Record Store Day is my favorite holiday. My blood boils for April 20th. I’ve spent the last few here in Syracuse, dragging myself out of bed at 6 AM to line up in front of the Sound Garden. The crowd that pools around the brick building is ever growing, and always full of friends. We compete light-heartedly over the limited quantity of these new 7”s, reissued classics, and label compilations. We also divide and conquer. It’s equal parts a group effort and every music lover for themselves. The Record Store Day exclusive releases are always placed in the back of our store, in a small peninsula by the adult videos. Employees allow customers in groups of 15 or so to scrounge. I’ve never seen it get ugly, but minds are certainly racing. There is an adrenaline that seizes your limbs as you scoop up fruits from the most special grocery list you’ll ever make.
There are quite a few special pieces I’ll be seeking out this year. Some I’ll beeline for, undoubtedly little gems like Ra Ra Riot’s 10” release or the previously unreleased Elliott Smith tracks. Some I will cradle gingerly, surrounded by the hysteria of customers flipping through the displays. I’ll stare at my ceiling for the rest of the day and let them effervesce on my Audiotechnica. The records released on Record Store Day are all rare and highly coveted, but some of them get my heart beating a little bit faster than the rest.
I hadn’t heard anything about Now, Now Every Children for a couple of years. I eventually stopped searching around, and just hoped I would catch wind if they ever reconvened. Then, while I was visiting my hometown of Greenwood, Indiana one summer, I heard the news. They had changed their name. They were releasing new demos. They were starting to play more shows. I was thrilled! I was finally getting my footing in college, and was happy to hear one of the bands who had ushered me through my teen years was back in action. I reminisced on Myspace messages I had sent them, and features I wrote on them for every publication in my high school.
It all came full circle with Neighbors. It remains as one of my favorite releases of 2010. I would travel to New Jersey in the winter of 2011 to see them for the first time, finally, after years of missing them, longing for new tunes. They were opening for Hellogoodbye and a couple other relaunched acts of that year. I sang along to songs old and new. It was lovely; it was like getting coffee with an old friend who you hadn’t run into for a while. They would go on to join Trans Records, release a full-length, and head out on a series of successful tours. My heart sings for them.
I was sitting in the living room of my first boyfriend’s apartment. I was waiting for Jordan to return from his residency at University of Dayton, making public art on campus. Most days I spent in this position, I’d browse through Hulu or watch music videos. He’d get home in the early afternoon, and we’d go eat a Subway sandwich. We’d watch a movie, usually some DVD I’d purchased at Blockbuster. Usually something he didn’t care for. But this week was Jordan’s choice. He wanted to watch the Daniel Johnston documentary together. The Devil And Daniel Johnston would be my initial crash course in the story of this esteemed musician. I had a couple songs Jordan had sent me, mostly from 1991, but was undereducated about the world in which this artist created his music.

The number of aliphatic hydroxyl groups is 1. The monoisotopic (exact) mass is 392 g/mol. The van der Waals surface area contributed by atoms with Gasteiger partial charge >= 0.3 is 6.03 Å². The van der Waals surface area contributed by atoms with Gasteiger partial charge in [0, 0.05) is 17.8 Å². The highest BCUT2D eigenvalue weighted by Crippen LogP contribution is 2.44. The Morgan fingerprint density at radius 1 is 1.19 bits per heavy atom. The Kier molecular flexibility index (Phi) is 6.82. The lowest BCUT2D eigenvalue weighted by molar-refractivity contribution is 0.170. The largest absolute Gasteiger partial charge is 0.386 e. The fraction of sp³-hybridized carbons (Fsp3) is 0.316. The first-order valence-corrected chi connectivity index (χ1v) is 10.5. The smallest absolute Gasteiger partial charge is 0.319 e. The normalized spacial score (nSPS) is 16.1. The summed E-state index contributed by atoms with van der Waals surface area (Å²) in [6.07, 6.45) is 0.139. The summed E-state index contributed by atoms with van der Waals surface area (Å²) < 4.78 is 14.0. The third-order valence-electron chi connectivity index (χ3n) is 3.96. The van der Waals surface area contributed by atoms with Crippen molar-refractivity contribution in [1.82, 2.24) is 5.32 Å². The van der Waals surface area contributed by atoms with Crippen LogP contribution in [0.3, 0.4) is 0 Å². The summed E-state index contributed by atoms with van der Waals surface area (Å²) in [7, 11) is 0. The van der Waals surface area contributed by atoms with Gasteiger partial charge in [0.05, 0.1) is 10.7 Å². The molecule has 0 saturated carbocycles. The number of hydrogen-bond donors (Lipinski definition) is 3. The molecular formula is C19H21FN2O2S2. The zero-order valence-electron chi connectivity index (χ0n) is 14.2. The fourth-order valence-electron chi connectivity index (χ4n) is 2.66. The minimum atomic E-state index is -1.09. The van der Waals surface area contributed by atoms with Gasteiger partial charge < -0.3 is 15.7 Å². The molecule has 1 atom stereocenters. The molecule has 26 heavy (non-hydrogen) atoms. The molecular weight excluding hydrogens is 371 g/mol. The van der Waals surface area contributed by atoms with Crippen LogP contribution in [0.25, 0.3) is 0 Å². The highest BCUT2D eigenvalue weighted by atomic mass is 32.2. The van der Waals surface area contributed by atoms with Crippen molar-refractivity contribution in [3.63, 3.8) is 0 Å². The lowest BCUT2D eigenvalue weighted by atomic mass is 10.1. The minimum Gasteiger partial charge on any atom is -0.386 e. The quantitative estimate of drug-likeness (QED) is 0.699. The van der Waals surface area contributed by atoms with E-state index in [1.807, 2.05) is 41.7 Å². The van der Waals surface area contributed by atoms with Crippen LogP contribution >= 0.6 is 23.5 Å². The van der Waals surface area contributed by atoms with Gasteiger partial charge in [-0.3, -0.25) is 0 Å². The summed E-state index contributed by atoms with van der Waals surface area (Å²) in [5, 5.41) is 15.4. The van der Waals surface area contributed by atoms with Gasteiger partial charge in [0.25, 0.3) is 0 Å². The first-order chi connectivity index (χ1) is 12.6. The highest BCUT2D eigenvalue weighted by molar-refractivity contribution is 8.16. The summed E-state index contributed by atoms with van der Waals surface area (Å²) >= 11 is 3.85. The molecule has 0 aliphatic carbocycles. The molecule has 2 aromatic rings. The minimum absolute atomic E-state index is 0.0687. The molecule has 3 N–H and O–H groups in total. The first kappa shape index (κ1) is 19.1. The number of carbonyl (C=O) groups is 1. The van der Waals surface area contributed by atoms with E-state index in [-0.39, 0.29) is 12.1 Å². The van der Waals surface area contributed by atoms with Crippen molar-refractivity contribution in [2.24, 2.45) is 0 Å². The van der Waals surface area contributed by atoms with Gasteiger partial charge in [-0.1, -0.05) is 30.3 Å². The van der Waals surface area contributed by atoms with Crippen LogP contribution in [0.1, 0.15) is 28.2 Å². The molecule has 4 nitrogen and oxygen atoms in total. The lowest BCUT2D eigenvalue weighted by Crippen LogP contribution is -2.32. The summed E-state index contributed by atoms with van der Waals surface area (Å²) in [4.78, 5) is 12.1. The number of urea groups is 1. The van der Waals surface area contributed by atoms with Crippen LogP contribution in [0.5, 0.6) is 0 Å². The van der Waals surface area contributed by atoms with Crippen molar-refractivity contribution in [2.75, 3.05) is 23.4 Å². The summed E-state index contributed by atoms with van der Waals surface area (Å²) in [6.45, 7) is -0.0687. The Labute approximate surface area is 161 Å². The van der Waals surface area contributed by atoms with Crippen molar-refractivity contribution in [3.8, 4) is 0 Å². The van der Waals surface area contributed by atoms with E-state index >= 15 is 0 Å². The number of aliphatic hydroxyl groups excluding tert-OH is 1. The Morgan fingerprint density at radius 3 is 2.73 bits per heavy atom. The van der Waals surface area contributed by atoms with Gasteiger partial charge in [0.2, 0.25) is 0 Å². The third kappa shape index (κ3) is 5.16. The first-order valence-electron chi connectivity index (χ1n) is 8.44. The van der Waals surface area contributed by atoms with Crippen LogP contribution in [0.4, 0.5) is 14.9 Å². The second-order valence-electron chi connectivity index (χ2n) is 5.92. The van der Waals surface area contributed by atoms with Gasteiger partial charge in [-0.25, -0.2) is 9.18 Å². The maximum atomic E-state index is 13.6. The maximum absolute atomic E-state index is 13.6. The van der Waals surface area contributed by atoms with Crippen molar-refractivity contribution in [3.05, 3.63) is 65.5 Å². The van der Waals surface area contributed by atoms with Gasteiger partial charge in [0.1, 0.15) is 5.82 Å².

Jordan walked through the door, and I had been searching for links to watch the film. Throughout the movie, he’d make little references, adding edited details to anecdotes. He would scoff, occasionally, rearing over an over-simplification of Johnston’s lyrics. I think Johnston, though, is heavily up for interpretation. The beauty of his lyrics, especially those on Fun, is that they are flexible. He may be singing about something specific, like his obsession with Laurie. However, the words he says are fluid. You can experience his lyrics in many different ways; “that girl” can be anyone. “Someday I’ll find that girl,” he serenades. It’s amazing how he can love someone or something so strongly without even knowing where it is. It’s crazy.
I’m not terribly fond of most of my ex-boyfriends. But, to their credit, they have all taught me a hell of a lot about music. The year that Andrew and I were together, I learned about Pavement, Harry Nilsson, and Jens Lekman. He also taught me about Big Star. We’d drive around in my car, listening to The Replacements‘ “Alex Chilton,” sharing quick kisses at stoplights. I learned what the Weezer song was referencing. One Valentine’s Day, he made me a mix with “I’m In Love With A Girl” on it. I continually claimed to have listened to the original version of “Thirteen” before the Elliott Smith rendition, though I’m not even sure if I knew it was a cover before.